What makes Rootine multivitamins stand out

Rootine was co-founded by Dr. Daniel Wallerstorfer, who is a leading genetic scientist and has more than a decade of experience building genetics and nutrient labs. 

Rootine Vitamins


I had the opportunity to ask him about Rootine over email, and he gave me a long list of examples for why taking DNA, lifestyle, and blood nutrient levels into consideration is important when choosing a multivitamin. We don’t have room to cover all of them in this review, and there’s an easy-to-understand explanation here, but here are a few ways a custom-made vitamin could be advantageous for you, according to Dr. Wallerstorfer:

I liked that there were no megadoses of any of the vitamins or minerals. At the most extreme, my vitamin C dose was 182% the RDA. Though there is no specific definition of “megadose,” it’s usually used to describe taking many times the recommended amount.

Cons to consider

You need to follow the directions for how to ingest the microbeads. I figured I’d just toss them in a bottle of water and drink them. This was a mistake. I had trouble getting the beads down my gullet. They would stick to the water bottle and the crevasses between my teeth. You need to put them in a thicker substance that doesn’t need chewing. A thick smoothie might work okay (add after blending) or you might sprinkle it on top of yogurt. My favorite method for swallowing the beads was to pour a little at a time directly onto my tongue — this takes some practice — and take a swig of water.  

I found the microbeads annoying, but they may be a nice option if you have trouble swallowing large multivitamins. Also, Rootine co-founder Rachel Sanders told me the design “ensures the best quality product and optimal delivery for vitamins and minerals.” She added, “The innovative slow-release microbeads deliver a customized dosage of vitamins into your bloodstream throughout the day, which is aligned with how the human body would absorb nutrients from food.”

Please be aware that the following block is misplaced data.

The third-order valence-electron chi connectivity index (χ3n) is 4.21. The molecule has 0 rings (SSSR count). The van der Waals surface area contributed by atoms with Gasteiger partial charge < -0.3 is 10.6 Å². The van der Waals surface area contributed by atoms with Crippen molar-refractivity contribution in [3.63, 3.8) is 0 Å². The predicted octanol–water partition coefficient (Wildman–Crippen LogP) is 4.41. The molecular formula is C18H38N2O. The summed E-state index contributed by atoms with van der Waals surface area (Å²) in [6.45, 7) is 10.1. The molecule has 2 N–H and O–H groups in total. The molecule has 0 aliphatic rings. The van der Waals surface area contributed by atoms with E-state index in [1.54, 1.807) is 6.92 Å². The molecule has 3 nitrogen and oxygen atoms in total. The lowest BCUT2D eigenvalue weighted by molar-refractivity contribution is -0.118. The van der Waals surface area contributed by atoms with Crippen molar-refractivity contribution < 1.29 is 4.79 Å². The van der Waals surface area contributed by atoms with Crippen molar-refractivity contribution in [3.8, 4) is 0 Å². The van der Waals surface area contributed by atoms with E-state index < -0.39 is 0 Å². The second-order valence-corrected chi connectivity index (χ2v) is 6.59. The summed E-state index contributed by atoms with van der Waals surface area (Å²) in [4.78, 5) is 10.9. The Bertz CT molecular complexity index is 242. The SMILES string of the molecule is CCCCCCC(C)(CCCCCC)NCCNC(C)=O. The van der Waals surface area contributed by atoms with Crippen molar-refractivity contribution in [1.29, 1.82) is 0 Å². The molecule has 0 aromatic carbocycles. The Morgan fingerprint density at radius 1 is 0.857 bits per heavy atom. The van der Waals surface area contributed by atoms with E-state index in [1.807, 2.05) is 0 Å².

The DNA test was a little bit of a pain. You’re supposed to swab out your mouth first thing in the morning before you eat or drink anything. I need espresso to exist and down shots almost before I even open my eyes. It took some real trickery to derail my normal routine to do the DNA test. 

Once I sent the test back, it seemed like there was a huge window — six weeks — before I finally got my vitamins. Fortunately, they told me this would be the case ahead of time and sent updates throughout the process. Plus, you only have to do the test once before the vitamins arrive like clockwork. You might also consider skipping the DNA test altogether since the efficacy of it is questionable.

The bottom line

After the long customization process and once I got the hang of the microbeads, I found Rootine to be an outstanding multivitamin that, based on my opinion, kept my health on track even when my eating was less than exemplary. But is it worth the $2 a day price tag? 

Most multivitamins take a one-size-fits-all approach, which is great if you’ve done your research and can determine that the supplement has exactly what you need. If you are in the dark and want to get the vitamins and minerals you need to maintain a healthy lifestyle, it might be worth spending the money to get a supplement designed for you. Also, if you find that you take a cocktail of supplements in the morning, it might be worth it to consolidate into one catch-all pack.

What are your alternatives?

If after reading all of the above you decide Rootine is not for you, you might consider some of the options in our guides to the best women’s multivitamins and men’s multivitamins

However, if you can afford it, I strongly recommend trying Rootine. You can’t beat a multivitamin that attempts to take your lifestyle and genetics into consideration to keep you healthier. 

Pros: Customized multivitamins, microbeads may be easier for users to swallow than the usual large pills, vegetarian/vegan, no megadosing

Cons: Expensive, long lead-up time if doing the DNA test, swallowing the microbeads takes some practice